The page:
Throughout my design career I’ve worn many hats from marketing to strategy to product and interaction design. But during the last four months I’ve been wearing a hat that used to be a rather unfamiliar one to me or to any designer. In addition of being the lead product designer, I’ve been acting as a product owner (PO) of a yet to be launched digital service. And to my surprise it’s a role that can fit a designer rather well.
But how can one identify the kind of designer to try a PO role out with? Look for someone with experience in the following areas and you’re set to go.
The Scrum product owner is typically one of the project’s key stakeholders who owns the vision for the product including understanding of the target groups, marketplace, competition and the trends that apply. These skills also happen to be ones that product designers should either possess or obtain as new technology is continuously shifting people’s expectations toward digital experiences. To be able to lead creation of viable products and be able to empathise with the audience is not enough, but one has to be on top of the business side of things too.
In product owner role designers also get to put their facilitation and planning skills to use. Creating a product requires constant communication with stakeholders and the team on how work is progressing, keeping an eye on the roadmap and on building a product that is true to the defined goal. The PO also often acts as the key advocate for the product itself, and as the lead designer, for me it has been easy to stand behind a product I’ve been part of designing.
Leading creation of viable products and empathising with the audience is not enough, but one has to be on top of the business side of things too.
When designer knows the key motivation as to why a product is being designed, handling also the daily operations like defining features and sorting a product backlog run smoothly. Though Jira is still far from the list of my favourite tools, I have to admit it does have its perks in understanding and managing the big picture as well as each sprint.
Based on this, I argue that it’s wise use of budget to have a designer lead the prioritisation of the product backlog instead of having a manager layer in between the team and stakeholders simply to facilitate prioritisation. Especially now that MVP seems to be more of an industry standard than exception, it’s vital that the team isn’t building just any bunch of random features. As designer has the understanding of the vision, they’re also able to sort out logical sets of features that together form a potentially shippable product that has clear end-user and business value.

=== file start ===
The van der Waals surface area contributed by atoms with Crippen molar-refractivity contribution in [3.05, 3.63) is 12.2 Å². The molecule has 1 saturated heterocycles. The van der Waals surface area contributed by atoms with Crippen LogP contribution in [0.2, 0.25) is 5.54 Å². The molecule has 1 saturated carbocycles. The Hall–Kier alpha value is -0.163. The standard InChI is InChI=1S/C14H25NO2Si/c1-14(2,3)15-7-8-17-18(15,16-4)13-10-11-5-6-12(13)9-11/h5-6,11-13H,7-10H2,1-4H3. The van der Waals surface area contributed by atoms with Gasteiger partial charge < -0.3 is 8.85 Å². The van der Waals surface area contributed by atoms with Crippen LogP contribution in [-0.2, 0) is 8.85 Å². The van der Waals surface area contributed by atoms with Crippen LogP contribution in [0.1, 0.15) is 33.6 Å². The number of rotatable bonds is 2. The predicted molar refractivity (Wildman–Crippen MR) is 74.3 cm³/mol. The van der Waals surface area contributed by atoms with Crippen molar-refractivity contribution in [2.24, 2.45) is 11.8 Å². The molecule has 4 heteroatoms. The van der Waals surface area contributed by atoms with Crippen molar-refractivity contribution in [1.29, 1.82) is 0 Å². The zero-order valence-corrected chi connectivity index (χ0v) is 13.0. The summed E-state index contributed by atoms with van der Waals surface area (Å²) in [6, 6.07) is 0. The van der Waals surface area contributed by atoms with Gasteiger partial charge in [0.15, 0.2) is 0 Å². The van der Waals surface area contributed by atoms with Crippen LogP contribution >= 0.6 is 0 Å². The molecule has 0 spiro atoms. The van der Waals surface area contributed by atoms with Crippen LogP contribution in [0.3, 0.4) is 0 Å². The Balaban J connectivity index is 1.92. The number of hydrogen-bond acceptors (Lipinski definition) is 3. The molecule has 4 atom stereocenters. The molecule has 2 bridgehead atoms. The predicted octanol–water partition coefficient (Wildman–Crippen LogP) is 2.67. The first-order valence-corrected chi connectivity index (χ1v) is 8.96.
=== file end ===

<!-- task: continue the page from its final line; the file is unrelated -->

One might think that this is the part that came the easiest to me, but here I’d say the learning curve is the steepest. I had to learn what is failover, functional and smoke testing, how much time each type of testing takes, map out dependencies in the system that I didn’t immediately understand, while I was also studying the vast business portfolio of services. In my case, we’re dealing with a product that has a monster of an architecture behind it.
Juggling scope, time and stakeholders, while trying to grasp the effort development takes, and breaking too big features into smaller parts, is when running the process got to me. And sometimes my inner designer was sad due to the constraints my inner PO had to give to myself in the project.
But still being a PO has enabled me to be more present in the development process than ever before. And after a few rehearsal rounds I was able to make more educated decisions for the product based on business and customer needs and available time while protecting a good work life balance for the team.
Being a PO has enabled me to be more present in the development process than ever before.
I like to think what I lacked in experience I replaced with curiosity and the continuous hunger to learn from and empathise with the work of others. And being in team with developers is just oh so fun! Maybe it’s because I used to develop, and I was a math geek at school, but there’s just something very intriguing about the world of code logic with developers who are like wizards that bring design magic to life.
While we may more traditionally see various managers acting as POs, I’ve yet to find a manual that defines a career or educational background of a fitting product owner, as the role consists of various responsibilities any suitable person can take on and deliver. And while I wont argue that every designer should become a PO or every company should hire designers to act as one, I’m arguing that taking a chance on one can more effectively break down organisational silos and increase the quality and go-to-market time of new products developed using agile methods. Hence I’m predicting a rise of a new kind of PO — the designer.
Nordkapp is an advanced design studio. We wear many hats and together with our customers work to transform organizations into more digital- and customer-centric states of mind.
What kind of transformation are you looking forward to making — cultural, strategic, product or numbers? Ari Heinonen is happy to discuss how to get there and how we can help. Reach Ari at firstname.lastname@example.org or +358 50 386 6348.
And if you’re in Benelux, get in touch with Matti Mölsä at email@example.com or +358 40 727 3094.
The Curious case of a Designer as Product Owner was originally published in Future is Present Tense on Medium, where people are continuing the conversation by highlighting and responding to this story.